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RNA splicing and metabolism in the liver - novel findings

Guy’s Campus, London

4 Dec Immunology and Immunotherapy Programme Header Part of School of Immunology & Microbial Sciences Research Seminar Series

Alternative Splicing (AS) has been implicated in a growing number of human diseases such as cancer and neurodegeneration. However, the contribution of AS to metabolic regulation in health and disease is poorly understood. We have combined RNAseq and high-throughput proteomics analyses to identify splicing factors involved in metabolic homeostasis.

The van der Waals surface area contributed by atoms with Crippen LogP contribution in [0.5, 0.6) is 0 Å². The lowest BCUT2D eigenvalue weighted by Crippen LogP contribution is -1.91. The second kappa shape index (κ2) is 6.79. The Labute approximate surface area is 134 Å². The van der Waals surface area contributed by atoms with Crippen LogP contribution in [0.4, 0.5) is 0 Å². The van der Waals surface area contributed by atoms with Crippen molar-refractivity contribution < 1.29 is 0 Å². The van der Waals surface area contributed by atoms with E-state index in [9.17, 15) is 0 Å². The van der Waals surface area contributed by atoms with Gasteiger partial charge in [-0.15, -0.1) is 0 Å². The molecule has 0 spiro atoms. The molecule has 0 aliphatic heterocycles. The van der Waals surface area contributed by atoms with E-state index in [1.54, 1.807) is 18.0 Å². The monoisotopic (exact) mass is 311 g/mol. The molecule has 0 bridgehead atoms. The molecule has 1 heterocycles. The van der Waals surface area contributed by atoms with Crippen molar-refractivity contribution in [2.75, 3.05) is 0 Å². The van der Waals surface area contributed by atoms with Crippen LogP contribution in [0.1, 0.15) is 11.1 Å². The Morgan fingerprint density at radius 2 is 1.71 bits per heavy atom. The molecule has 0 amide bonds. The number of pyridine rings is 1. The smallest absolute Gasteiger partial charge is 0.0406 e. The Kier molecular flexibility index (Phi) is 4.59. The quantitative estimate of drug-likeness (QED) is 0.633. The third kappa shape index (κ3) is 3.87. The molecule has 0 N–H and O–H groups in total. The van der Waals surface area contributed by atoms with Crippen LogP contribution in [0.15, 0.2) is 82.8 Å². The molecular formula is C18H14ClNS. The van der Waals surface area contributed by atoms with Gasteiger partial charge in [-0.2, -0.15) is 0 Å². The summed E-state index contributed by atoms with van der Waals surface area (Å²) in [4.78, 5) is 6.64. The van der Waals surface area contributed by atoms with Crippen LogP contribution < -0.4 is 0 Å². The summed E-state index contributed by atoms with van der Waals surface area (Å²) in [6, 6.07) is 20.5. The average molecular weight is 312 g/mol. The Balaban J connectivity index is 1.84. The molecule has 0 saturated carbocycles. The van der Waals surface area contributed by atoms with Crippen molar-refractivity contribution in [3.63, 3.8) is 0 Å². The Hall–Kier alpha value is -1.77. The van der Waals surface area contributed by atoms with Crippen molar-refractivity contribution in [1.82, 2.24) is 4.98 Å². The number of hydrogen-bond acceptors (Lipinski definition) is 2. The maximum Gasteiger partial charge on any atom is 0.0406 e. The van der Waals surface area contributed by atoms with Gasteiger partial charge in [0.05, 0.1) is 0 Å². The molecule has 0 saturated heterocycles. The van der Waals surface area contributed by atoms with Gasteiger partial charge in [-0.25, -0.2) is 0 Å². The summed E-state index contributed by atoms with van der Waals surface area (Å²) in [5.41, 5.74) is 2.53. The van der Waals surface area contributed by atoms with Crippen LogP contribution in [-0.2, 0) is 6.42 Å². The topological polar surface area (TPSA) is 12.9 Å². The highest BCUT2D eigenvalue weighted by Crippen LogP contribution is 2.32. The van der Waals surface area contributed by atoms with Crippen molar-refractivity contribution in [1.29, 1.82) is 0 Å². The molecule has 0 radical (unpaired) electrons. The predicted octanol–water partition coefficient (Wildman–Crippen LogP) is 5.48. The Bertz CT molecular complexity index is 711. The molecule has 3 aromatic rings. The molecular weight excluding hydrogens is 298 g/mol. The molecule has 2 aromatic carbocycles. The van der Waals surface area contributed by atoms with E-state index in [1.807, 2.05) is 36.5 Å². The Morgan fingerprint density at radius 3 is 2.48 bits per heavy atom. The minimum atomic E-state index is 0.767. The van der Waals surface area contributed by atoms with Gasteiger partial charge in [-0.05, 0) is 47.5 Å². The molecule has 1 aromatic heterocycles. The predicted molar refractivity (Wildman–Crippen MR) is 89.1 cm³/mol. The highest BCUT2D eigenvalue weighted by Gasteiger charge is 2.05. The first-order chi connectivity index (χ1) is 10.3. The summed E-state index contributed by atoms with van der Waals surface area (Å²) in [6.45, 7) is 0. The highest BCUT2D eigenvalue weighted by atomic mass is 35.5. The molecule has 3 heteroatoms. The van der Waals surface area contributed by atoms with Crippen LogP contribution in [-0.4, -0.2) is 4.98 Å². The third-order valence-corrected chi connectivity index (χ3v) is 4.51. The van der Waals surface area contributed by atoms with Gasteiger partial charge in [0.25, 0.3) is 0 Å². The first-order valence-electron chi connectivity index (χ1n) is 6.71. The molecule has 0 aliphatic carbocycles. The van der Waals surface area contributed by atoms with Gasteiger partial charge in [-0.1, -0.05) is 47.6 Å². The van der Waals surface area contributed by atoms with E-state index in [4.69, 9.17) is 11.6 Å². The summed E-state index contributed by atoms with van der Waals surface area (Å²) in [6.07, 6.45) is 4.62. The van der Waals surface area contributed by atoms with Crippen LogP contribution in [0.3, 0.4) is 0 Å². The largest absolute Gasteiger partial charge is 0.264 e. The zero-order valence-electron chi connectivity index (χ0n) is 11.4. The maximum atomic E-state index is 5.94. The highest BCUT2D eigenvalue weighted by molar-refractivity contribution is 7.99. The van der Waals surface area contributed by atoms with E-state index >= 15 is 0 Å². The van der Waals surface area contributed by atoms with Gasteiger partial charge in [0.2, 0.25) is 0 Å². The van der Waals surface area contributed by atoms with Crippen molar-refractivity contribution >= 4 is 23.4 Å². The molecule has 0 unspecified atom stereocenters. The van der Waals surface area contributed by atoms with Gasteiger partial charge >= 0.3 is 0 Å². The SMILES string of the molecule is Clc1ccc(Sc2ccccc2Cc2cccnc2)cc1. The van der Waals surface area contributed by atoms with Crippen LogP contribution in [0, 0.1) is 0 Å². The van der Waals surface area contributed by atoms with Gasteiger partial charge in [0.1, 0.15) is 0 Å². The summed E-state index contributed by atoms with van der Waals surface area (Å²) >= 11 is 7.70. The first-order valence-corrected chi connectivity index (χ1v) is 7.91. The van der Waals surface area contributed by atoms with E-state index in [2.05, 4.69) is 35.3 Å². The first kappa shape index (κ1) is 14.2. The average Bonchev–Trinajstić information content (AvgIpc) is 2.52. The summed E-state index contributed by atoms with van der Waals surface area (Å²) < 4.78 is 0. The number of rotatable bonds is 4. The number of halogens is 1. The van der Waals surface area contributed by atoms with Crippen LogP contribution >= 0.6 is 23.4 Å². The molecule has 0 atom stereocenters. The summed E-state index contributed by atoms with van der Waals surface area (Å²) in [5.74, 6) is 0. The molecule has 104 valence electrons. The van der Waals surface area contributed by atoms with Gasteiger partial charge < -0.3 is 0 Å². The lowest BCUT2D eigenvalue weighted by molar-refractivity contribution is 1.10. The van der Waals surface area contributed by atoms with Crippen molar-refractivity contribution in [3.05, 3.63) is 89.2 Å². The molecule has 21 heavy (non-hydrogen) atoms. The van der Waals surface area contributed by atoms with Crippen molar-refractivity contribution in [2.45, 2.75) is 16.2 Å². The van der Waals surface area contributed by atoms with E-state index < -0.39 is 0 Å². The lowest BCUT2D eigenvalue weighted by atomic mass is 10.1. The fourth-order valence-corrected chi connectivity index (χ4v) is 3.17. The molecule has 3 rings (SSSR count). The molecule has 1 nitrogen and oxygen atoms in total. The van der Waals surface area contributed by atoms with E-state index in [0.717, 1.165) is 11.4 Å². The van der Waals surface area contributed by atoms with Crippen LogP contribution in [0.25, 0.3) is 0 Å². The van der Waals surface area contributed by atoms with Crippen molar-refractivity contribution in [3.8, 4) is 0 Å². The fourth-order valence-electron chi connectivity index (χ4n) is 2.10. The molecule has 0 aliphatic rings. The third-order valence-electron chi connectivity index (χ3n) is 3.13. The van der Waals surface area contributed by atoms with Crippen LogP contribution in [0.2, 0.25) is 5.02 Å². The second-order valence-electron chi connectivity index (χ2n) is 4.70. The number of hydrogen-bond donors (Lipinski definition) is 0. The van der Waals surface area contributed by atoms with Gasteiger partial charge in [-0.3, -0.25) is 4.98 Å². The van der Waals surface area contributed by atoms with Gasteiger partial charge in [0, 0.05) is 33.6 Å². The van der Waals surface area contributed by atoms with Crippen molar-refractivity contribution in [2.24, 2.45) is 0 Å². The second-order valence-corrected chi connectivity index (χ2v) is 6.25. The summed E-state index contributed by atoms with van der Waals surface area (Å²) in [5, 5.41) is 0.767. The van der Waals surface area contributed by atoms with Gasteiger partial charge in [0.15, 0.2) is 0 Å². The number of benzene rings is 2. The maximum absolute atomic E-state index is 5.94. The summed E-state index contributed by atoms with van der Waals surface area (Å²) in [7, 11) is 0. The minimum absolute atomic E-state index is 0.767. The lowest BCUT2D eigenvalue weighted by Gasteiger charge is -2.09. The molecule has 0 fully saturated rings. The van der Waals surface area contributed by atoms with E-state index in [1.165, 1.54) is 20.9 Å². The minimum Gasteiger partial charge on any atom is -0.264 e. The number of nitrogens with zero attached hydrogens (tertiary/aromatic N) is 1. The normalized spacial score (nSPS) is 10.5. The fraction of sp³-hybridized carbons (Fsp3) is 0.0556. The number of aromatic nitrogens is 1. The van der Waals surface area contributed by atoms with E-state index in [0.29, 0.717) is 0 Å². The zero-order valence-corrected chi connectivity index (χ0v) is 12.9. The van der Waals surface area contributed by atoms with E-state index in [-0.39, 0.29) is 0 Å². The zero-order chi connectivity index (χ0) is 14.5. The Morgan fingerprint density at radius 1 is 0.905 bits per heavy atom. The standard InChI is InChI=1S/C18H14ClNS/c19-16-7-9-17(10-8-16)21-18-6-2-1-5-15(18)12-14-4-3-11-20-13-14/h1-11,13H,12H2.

We have found that a group of splicing factors including Hnrnph3, undergo metabolic modulation in the liver. Our results show that Hnrnph3 expression is induced by insulin, suggesting that this splicing factor might play a role in the transcriptional response during feeding/fasting cycles. Moreover, this regulation is lost in models of diet-induced obesity. By using an Adeno Associated Virus-delivered CRISPRa and CRISPRi system we have generated gain- and loss-of-function models for HNHRNPH3 in the liver, to further investigate the metabolic role of this splicing factor. Interestingly, we find that HNRNPH3 plays a role in controlling hepatic glucose production in vitro and in vivo, and more broadly, our results suggest that specific AS programs play an important role in metabolic regulation.


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